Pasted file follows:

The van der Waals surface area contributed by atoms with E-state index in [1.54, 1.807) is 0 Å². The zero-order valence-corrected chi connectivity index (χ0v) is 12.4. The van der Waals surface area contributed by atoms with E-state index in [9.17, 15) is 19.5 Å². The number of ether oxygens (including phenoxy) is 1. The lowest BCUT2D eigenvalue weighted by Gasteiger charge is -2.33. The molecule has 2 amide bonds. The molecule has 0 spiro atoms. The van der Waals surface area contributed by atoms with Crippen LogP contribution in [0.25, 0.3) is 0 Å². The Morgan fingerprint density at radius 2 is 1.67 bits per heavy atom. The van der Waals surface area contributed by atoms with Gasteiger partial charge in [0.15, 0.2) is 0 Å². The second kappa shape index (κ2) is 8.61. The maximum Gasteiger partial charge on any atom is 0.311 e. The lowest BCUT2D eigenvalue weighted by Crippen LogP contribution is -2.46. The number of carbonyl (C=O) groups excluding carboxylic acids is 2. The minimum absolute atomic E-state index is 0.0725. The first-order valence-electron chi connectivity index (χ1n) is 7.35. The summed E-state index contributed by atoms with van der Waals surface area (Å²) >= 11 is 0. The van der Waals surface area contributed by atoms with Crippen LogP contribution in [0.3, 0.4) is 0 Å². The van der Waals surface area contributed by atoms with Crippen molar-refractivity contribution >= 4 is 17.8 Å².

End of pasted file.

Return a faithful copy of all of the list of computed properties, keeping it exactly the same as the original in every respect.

The van der Waals surface area contributed by atoms with E-state index in [1.54, 1.807) is 0 Å². The zero-order valence-corrected chi connectivity index (χ0v) is 12.4. The van der Waals surface area contributed by atoms with E-state index in [9.17, 15) is 19.5 Å². The number of ether oxygens (including phenoxy) is 1. The lowest BCUT2D eigenvalue weighted by Gasteiger charge is -2.33. The molecule has 2 amide bonds. The molecule has 0 spiro atoms. The van der Waals surface area contributed by atoms with Crippen LogP contribution in [0.25, 0.3) is 0 Å². The Morgan fingerprint density at radius 2 is 1.67 bits per heavy atom. The van der Waals surface area contributed by atoms with Gasteiger partial charge in [0.15, 0.2) is 0 Å². The second kappa shape index (κ2) is 8.61. The maximum Gasteiger partial charge on any atom is 0.311 e. The lowest BCUT2D eigenvalue weighted by Crippen LogP contribution is -2.46. The number of carbonyl (C=O) groups excluding carboxylic acids is 2. The minimum absolute atomic E-state index is 0.0725. The first-order valence-electron chi connectivity index (χ1n) is 7.35. The summed E-state index contributed by atoms with van der Waals surface area (Å²) >= 11 is 0. The van der Waals surface area contributed by atoms with Crippen LogP contribution in [0.3, 0.4) is 0 Å². The van der Waals surface area contributed by atoms with Crippen molar-refractivity contribution >= 4 is 17.8 Å².